Generally, they played Cover 2 against 2×1 and Cover 1 against 3×1. They’re a skilled pattern-match team that pass routes off effectively.
From a blitz standpoint, they did quite a bit of that against the Dolphins. 44.4%, fourth highest of the week. They do like to run Double Barrel/MUG looks into the ‘A’ gaps and run “Rain,” which means the ILB blitzes is the one away from the center turn. Two examples with the Dolphins trying to counter in the second with a full slide protection, though it allows the rusher off the edge to come free. So there’s pros/cons. Backs will have to be stout in pass pro like they were last week.
It’s a good pass rush that sacked the Dolphins three times last week. One by Bentley, one by Matthew Judon, and one by Deatrich Wise Jr. Judon was their best pass rusher with a whopping four QB hits in the opener. Pittsburgh’s o-line will again be tested.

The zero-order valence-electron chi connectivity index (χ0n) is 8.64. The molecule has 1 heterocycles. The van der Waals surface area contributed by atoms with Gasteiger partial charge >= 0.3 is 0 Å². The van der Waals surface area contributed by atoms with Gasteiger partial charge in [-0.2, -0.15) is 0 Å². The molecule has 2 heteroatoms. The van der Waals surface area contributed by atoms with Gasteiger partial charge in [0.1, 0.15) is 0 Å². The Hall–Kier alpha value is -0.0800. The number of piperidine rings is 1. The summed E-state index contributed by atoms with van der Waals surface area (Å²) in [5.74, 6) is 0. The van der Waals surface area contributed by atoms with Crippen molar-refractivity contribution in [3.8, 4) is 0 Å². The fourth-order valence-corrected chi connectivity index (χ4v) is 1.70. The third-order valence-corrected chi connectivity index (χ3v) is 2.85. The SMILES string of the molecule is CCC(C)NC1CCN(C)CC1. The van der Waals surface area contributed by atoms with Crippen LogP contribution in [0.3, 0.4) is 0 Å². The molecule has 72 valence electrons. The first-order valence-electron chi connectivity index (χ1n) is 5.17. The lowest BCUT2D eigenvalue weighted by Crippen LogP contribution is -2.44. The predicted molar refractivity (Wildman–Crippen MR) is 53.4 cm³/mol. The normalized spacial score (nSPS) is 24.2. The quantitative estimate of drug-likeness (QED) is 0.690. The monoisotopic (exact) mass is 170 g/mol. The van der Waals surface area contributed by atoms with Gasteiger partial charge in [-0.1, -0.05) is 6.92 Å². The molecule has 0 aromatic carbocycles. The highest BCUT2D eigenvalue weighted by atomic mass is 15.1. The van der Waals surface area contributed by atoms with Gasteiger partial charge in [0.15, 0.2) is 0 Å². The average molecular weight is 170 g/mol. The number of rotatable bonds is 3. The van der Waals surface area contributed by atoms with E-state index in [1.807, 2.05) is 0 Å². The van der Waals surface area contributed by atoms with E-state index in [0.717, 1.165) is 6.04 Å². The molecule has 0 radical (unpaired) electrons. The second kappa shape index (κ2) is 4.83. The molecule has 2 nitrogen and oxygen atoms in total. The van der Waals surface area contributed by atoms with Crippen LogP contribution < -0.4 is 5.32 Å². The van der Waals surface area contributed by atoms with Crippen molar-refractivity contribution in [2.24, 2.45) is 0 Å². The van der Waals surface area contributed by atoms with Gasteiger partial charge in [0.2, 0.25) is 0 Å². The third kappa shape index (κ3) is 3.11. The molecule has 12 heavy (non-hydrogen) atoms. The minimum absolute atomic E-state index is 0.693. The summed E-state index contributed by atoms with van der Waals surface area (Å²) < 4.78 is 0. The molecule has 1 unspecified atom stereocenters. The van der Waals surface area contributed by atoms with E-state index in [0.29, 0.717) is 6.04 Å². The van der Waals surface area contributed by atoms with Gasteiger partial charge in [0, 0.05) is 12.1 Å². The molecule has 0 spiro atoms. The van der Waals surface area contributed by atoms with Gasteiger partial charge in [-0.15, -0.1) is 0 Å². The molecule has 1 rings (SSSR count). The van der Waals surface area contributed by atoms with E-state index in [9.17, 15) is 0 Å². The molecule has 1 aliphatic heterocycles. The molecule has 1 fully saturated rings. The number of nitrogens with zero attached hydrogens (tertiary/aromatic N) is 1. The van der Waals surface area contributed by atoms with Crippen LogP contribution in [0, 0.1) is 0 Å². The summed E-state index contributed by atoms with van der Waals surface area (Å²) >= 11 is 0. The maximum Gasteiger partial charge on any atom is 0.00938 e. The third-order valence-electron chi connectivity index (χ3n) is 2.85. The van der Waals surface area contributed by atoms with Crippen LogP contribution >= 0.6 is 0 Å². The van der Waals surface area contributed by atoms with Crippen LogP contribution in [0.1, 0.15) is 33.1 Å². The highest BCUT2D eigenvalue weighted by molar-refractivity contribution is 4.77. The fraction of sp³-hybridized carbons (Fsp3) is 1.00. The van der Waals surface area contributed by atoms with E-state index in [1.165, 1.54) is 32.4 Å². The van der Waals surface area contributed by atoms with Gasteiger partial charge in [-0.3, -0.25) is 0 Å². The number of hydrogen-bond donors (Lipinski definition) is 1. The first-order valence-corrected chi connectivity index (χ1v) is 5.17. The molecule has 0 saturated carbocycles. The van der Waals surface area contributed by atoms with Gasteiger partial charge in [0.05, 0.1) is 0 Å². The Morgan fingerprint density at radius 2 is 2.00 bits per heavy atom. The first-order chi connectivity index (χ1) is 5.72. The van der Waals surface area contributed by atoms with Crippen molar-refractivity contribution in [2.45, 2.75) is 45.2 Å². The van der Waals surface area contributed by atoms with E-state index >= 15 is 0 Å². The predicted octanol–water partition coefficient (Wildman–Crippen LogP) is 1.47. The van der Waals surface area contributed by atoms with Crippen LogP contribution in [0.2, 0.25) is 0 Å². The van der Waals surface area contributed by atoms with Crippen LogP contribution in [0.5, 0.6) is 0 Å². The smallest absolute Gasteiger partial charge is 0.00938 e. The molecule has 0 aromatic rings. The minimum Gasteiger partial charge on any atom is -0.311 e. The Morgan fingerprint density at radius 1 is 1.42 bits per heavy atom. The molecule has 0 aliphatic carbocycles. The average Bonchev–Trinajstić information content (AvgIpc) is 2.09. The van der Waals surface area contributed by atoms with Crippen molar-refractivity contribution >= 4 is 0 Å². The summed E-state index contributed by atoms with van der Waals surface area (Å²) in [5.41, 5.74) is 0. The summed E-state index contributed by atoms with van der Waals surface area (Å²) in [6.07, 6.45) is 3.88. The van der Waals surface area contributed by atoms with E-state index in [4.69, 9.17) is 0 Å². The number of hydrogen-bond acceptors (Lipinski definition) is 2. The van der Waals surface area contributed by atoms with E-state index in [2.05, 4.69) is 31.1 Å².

Jonathan’s Individual Report
The Steelers sneaked out a win against the Bengals last week in Cincinnati and now welcome the New England Patriots to town this Sunday at Acrisure Stadium. The offense proved to yet again underwhelming in the team’s regular season opener, completing only 4-of-15 third down attempts while accumulating 194 yards passing and 75 yards rushing in a game that went to overtime with the benefit of the defense getting five turnovers for extra possessions.